Sliding doors aren't always open-and-shut case to solve

April 17, 2004|By ROB KASPER

LAST WEEKEND I was face down on the floor, a position guys often find themselves in on warm spring weekends.

Many forces can take a man down over a weekend. One is fall-on-your-face exhaustion. Another is a swarm of young children descending on a prone papa. A third is an irresistible urge to take an afternoon nap, especially after beer at lunch.

At various times in my life, I have been felled by these forces. But last weekend none of these suspects was the culprit. Instead, a sliding glass door had me on my stomach playing peekaboo with its adjustment screw. That's the screw that controls the position of the rollers in the bottom of a sliding door, making it taller or shorter.

Using a flashlight, I could see the head of the screw buried deep within a hole in the side of the door frame. But when I stuck a screwdriver in the hole, my vision was blocked. I was working belly-flopped and blind. Sliding glass doors are one of life's contradictions. They hold out the promise of easy and joyful interaction with nature. Yet when they fail as this one did, when they refuse to close correctly, you end up prostrate before them.

Sliding doors, also known as patio doors, can be one of the hushed wonders of the domestic world. They welcome light and air into the house. They beckon you to step out of your dark, cold abode and lounge on the sunny deck, the welcoming patio, or the fragrant back yard.

That is how they behave when they are young. But as they age, old sliding doors are, I have been told by teen-agers, a lot like old dads. They start slowing down, they groan when they move and at times are less than joyful to live with.

An old groaner had me on the floor last weekend. It was a door that opened onto an elevated porch at our "getaway" cottage on the Eastern Shore. Getaway houses are another of life's contradictions. You go there to escape the burdens of work, yet when you arrive at your hideaway you are toting a bulging toolbox and a list of chores that fills two pages.

This particular door, a 25-year-old metal frame unit made by Peachtree, had been sending out warning signals. Instead of sliding with quiet power, it had begun to balk. It rolled reluctantly and, once it got moving, sounded like a midnight freight train.

I tried a couple of quick remedies, cleaning the tracks and lubricating them with graphite. These measures provided only short-term relief.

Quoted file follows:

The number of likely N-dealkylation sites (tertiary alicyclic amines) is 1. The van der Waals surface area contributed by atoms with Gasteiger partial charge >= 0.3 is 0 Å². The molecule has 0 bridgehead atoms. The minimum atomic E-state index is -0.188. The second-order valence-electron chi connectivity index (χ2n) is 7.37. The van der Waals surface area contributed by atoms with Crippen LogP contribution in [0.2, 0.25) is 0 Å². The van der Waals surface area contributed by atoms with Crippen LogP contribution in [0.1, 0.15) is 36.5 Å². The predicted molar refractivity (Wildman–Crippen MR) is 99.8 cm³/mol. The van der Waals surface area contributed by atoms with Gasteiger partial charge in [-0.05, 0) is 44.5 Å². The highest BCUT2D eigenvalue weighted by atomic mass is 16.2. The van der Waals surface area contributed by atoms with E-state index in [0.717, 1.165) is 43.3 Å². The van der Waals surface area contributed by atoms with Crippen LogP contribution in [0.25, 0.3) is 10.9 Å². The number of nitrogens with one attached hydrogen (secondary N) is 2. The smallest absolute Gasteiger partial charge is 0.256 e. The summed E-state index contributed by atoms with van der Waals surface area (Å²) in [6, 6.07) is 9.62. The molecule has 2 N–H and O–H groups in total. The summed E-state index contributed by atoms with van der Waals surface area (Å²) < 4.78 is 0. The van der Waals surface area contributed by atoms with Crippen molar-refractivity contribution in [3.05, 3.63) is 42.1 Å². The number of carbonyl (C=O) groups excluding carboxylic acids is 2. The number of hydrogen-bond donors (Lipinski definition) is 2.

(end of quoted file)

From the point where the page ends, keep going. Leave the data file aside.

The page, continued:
Moreover, a bigger problem emerged, namely the door's latch would not line up with its strike plate. That meant I couldn't lock the door unless I first lifted it up. When the door rested in this odd uplifted position, it put strain on the latch.

Eventually the lock broke. A trip to the locksmith - another example of getaway weekend fun - yielded a new lock. But when I installed the lock in the old door, the new lock still wouldn't line up with the strike plate. That is when I got down on my belly to search for the adjustment screws.

I pursued the sliding glass door literature I had found on a couple Web sites (the at-home section of and .com/howtoscreen.asp). I read that the rollers or wheels the doors roll on can be adjusted by turning special screws. These screws, the literature told me, could either be in plain view, just above the corner of the sliding door, or hidden behind plastic plugs in the bottom and sides of the door.

Mine were hidden better than Osama bin Laden. Eventually I did locate one screw in a deep hole tucked in the side of the door. Reaching it required finding a very long Phillips screwdriver. When I turned the screw, the situation did not improve. The door still groaned. The latch still would not line up unless I lifted it into place.

When I got back to Baltimore, I called Will Werren, a Fallston resident who calls himself The Old New England Carpenter. Werren had recently installed a new sliding glass door in the home of someone I knew.

Yesterday, when I got him on his cell phone, Werren told me that while he had "put in a ton of sliders" around Baltimore, he actually preferred swinging doors. Doors that swing open, rather than slide, are more stable, more secure, he said.

Nevertheless, he listened to a description of my slider woes, then came up with a diagnosis.

"Your rollers are shot," he said. The normal life span of a sliding door is about 20 years; my door and its parts were living on borrowed time.

"Rollers, just like the wheels on a streetcar, wear out with use," he said.

He outlined a plan of action. I could take the door off by turning the adjustment screw until the door was at its lowest point in the track. Then he said I could lift the door up, and tipping it slightly inward, lift it out of the lower track.

Once the door was off, I could install new rollers, then have the door back in place.

Or, as Werren put it: "You take everything apart. Put it all back together. And if it still doesn't work, you call the doctor."

That sounded like a pretty big project to me. One that could swallow two or three getaway weekends.

To be continued ...

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